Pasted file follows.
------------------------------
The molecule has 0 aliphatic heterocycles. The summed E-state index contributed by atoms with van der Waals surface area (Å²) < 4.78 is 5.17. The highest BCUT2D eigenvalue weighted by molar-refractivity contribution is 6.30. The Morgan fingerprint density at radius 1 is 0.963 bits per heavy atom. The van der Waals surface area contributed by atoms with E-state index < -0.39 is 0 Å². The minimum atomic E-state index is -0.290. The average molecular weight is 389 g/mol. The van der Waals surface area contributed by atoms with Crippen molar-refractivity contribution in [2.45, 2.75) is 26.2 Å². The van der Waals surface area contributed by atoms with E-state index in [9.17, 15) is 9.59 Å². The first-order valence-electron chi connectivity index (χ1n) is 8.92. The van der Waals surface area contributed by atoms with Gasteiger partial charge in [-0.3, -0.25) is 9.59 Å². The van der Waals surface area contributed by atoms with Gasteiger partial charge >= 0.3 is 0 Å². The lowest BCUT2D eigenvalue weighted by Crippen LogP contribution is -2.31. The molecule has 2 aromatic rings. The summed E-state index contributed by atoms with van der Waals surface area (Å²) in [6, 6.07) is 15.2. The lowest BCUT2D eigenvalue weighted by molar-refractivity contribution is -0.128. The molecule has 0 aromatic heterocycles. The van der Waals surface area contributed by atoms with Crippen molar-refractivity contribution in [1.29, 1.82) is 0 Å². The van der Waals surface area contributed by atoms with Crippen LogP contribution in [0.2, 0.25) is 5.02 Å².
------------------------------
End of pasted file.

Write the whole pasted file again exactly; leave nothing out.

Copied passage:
The molecule has 0 aliphatic heterocycles. The summed E-state index contributed by atoms with van der Waals surface area (Å²) < 4.78 is 5.17. The highest BCUT2D eigenvalue weighted by molar-refractivity contribution is 6.30. The Morgan fingerprint density at radius 1 is 0.963 bits per heavy atom. The van der Waals surface area contributed by atoms with E-state index < -0.39 is 0 Å². The minimum atomic E-state index is -0.290. The average molecular weight is 389 g/mol. The van der Waals surface area contributed by atoms with Crippen molar-refractivity contribution in [2.45, 2.75) is 26.2 Å². The van der Waals surface area contributed by atoms with E-state index in [9.17, 15) is 9.59 Å². The first-order valence-electron chi connectivity index (χ1n) is 8.92. The van der Waals surface area contributed by atoms with Gasteiger partial charge in [-0.3, -0.25) is 9.59 Å². The van der Waals surface area contributed by atoms with Gasteiger partial charge >= 0.3 is 0 Å². The lowest BCUT2D eigenvalue weighted by Crippen LogP contribution is -2.31. The molecule has 2 aromatic rings. The summed E-state index contributed by atoms with van der Waals surface area (Å²) in [6, 6.07) is 15.2. The lowest BCUT2D eigenvalue weighted by molar-refractivity contribution is -0.128. The molecule has 0 aromatic heterocycles. The van der Waals surface area contributed by atoms with Crippen molar-refractivity contribution in [1.29, 1.82) is 0 Å². The van der Waals surface area contributed by atoms with Crippen LogP contribution in [0.2, 0.25) is 5.02 Å².